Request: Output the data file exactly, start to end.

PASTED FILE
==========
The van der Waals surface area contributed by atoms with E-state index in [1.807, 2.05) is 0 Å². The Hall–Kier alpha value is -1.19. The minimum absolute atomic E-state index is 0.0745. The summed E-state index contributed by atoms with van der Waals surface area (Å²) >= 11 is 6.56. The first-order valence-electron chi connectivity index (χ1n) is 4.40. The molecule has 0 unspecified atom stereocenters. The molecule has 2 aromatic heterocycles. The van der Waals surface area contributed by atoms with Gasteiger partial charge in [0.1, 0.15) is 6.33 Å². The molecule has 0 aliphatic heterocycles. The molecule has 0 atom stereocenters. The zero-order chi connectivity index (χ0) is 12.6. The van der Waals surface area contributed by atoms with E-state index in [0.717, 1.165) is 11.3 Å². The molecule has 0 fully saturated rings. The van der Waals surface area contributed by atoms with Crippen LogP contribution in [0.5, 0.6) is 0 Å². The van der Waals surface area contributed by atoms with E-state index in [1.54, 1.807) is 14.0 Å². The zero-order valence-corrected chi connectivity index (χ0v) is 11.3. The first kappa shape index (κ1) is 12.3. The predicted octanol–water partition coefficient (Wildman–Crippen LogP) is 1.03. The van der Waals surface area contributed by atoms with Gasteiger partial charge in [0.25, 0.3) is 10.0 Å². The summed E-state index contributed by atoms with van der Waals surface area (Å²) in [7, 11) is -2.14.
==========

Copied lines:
The van der Waals surface area contributed by atoms with E-state index in [1.807, 2.05) is 0 Å². The Hall–Kier alpha value is -1.19. The minimum absolute atomic E-state index is 0.0745. The summed E-state index contributed by atoms with van der Waals surface area (Å²) >= 11 is 6.56. The first-order valence-electron chi connectivity index (χ1n) is 4.40. The molecule has 0 unspecified atom stereocenters. The molecule has 2 aromatic heterocycles. The van der Waals surface area contributed by atoms with Gasteiger partial charge in [0.1, 0.15) is 6.33 Å². The molecule has 0 aliphatic heterocycles. The molecule has 0 atom stereocenters. The zero-order chi connectivity index (χ0) is 12.6. The van der Waals surface area contributed by atoms with E-state index in [0.717, 1.165) is 11.3 Å². The molecule has 0 fully saturated rings. The van der Waals surface area contributed by atoms with Crippen LogP contribution in [0.5, 0.6) is 0 Å². The van der Waals surface area contributed by atoms with E-state index in [1.54, 1.807) is 14.0 Å². The zero-order valence-corrected chi connectivity index (χ0v) is 11.3. The first kappa shape index (κ1) is 12.3. The predicted octanol–water partition coefficient (Wildman–Crippen LogP) is 1.03. The van der Waals surface area contributed by atoms with Gasteiger partial charge in [0.25, 0.3) is 10.0 Å². The summed E-state index contributed by atoms with van der Waals surface area (Å²) in [7, 11) is -2.14.